Wayside school gets a li.., p.1
Wayside School Gets a Little Stranger, p.1Part #3 of Wayside School series by Louis Sachar
To Carla and Sherre, with love
About Louis Sachar
For two hundred and forty-three days, a lonely sign hung on the front of the old school building.
On some days a child would come, look at the sign, then sadly walk away.
Or else a child would come, look at the sign, stand on her head, then sadly walk away.
Louis watched them come and go.
But he never said “Hi!” to them. He hid when they came.
It was his job to repair the school.
Louis used to be the yard teacher at Wayside School. He passed out the balls and played with the kids at recess and lunch.
When the school closed, the children were sent to other schools. Horrible schools. No two kids were sent to the same school.
Louis was afraid he’d cry if he talked to them.
But he worked hard. For two hundred and forty-two days, he pushed and pulled, shoveled and mopped. He never left the building. At night he slept on the couch in the teachers’ lounge on the twelfth floor.
Some days it seemed hopeless. The worst part was the smell. He often had to run and stick his head out a window to get a breath of fresh air. But whenever he felt like quitting, he thought about those poor kids, stuck in those horrible schools, and he just worked harder.
And at last, two hundred and forty-three days later, the school was ready to open.
Well, almost ready. There was one little problem.
Suddenly, from somewhere inside the building, or maybe just inside his head, Louis heard a loud “moo.”
gHe put his hands over his ears and said, “I don’t hear it, I don’t hear it, I don’t hear it,” until the mooing stopped.
He had scrubbed and polished every inch of Wayside School. There were no cows anywhere. He was sure of it! Still, every once in a while, he heard something go “moo.” Or at least he thought he did.
He took the sign off the door.
But before you enter, you should know something about Wayside School.
Wayside School is a thirty-story building with one room on each floor, except there is no nineteenth story.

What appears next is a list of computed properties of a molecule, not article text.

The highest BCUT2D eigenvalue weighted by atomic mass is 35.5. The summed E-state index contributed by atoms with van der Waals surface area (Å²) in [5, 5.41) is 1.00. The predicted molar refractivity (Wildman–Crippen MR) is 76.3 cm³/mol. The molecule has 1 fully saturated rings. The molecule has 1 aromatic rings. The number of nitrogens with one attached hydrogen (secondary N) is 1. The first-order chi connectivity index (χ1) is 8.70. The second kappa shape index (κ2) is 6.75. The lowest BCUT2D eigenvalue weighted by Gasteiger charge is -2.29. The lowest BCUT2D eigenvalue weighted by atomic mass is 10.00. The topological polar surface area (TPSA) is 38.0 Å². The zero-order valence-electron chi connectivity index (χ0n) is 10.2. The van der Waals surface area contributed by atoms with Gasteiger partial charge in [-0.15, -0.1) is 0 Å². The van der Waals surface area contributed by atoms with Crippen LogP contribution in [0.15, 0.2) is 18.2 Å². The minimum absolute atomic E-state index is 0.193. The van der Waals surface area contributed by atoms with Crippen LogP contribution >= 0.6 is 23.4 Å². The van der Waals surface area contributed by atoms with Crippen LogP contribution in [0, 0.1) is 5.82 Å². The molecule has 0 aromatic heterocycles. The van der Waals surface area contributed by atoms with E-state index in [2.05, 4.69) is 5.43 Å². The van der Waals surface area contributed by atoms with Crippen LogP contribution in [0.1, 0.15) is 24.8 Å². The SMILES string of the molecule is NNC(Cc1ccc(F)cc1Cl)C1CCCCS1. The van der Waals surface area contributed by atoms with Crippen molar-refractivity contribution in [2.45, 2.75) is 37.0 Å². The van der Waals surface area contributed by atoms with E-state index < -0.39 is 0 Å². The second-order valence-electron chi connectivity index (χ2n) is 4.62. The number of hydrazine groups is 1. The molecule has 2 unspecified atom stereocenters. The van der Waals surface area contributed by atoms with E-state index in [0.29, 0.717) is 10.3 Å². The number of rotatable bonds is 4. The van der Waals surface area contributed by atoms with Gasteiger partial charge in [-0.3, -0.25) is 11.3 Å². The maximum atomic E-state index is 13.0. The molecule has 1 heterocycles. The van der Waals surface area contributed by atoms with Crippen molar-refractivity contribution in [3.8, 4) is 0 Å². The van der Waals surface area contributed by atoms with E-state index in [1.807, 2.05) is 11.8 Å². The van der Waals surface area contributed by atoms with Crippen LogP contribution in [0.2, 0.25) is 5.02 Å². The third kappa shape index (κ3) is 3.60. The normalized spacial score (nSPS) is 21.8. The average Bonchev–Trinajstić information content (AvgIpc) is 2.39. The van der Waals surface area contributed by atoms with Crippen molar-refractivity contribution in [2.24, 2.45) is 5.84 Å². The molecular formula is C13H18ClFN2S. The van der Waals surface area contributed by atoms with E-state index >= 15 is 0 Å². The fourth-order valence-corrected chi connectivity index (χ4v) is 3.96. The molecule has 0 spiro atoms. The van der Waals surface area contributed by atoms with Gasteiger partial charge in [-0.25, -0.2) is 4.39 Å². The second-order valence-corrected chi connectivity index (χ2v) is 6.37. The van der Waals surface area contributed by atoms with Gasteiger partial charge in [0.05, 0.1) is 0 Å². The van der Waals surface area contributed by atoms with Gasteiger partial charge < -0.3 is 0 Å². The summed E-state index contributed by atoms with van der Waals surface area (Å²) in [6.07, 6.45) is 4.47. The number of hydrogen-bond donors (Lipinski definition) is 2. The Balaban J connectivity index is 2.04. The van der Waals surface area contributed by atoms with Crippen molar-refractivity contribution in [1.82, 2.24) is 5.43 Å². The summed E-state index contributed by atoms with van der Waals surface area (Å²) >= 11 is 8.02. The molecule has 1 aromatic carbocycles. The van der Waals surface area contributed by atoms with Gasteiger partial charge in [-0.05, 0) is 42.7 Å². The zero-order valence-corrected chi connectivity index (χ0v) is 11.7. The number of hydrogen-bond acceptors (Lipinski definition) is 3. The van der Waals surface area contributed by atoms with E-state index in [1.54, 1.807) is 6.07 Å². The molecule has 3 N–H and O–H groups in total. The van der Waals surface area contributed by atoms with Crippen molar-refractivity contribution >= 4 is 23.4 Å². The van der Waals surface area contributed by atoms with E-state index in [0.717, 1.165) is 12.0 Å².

Mrs. Jewls teaches the class on the thirtieth story.
Miss Zarves teaches the class on the nineteenth story. There is no Miss Zarves.
Good; explain it to me.
“Louis!” someone shouted.
He turned to see a red and blue overcoat running toward him. “Hi, Sharie!” he said. He couldn’t see her face, but he knew she had to be somewhere inside the coat.
Sharie jumped into his arms.
“I bet you’re glad to be back,” said Louis.
“You bet!” said Sharie. “Now I can finally get some sleep!”
All around the playground, old friends were getting back together.
“Hi, old pal!” said John.
“Hey, good buddy,” said Joe.
“Bebe!” yelled Calvin from one side of the playground.
“Calvin!” shouted Bebe from the other.
They ran and smashed into each other.
“Hi, Eric, good to see you,” said Eric.
“Hey, good to see you too,” said Eric. “Oh, look. There’s Eric!”
“Hi, Eric! Hi, Eric!”
Even Kathy said hello to everybody.
“Hey, Big Ears!” she said to Myron as she slapped him on the back. “What’s happ’nin’, Smelly?” she asked Dameon. “You didn’t take a bath for two hundred and forty-three days, did you? Hi, Allison. Did you get uglier while you were away, or were you always this ugly and I just forgot?”
“That’s a nice sweater, Kathy,” said Allison, who always tried to say something nice.
Kathy moved on to Terrence. “I’m sure glad to see you, Terrence!” she said.
“You are?” asked Terrence.
“Yes,” said Kathy. “I thought you’d be in jail by now.”
Todd came running across the playground.
“Hi, Todd!” shouted Sharie, right in Louis’s ear.
Todd kept running.
“Hey, Todd!” called Jason. “Good to see you!”
“Hi, Todd!” called Myron and D.J.
But Todd didn’t answer. He just kept running until he reached the school building.
Then he kissed Wayside School.
Out of all the schools, Todd had been sent to the very worst one. It was awful! The first thing he had to do every morning was—
Wait a second. I don’t have to tell you. You already know.
Todd was sent to your school.
A Message from the Principal
Dameon hurried up the stairs. He couldn’t wait to see Mrs. Jewls, his favorite teacher in the whole world.
But the thirtieth floor was a lot higher up than he remembered, even if there was no nineteenth.
By the time he got up there, his legs hurt, his side ached, and he had a blister on the back of his ankle where it rubbed against his sneaker.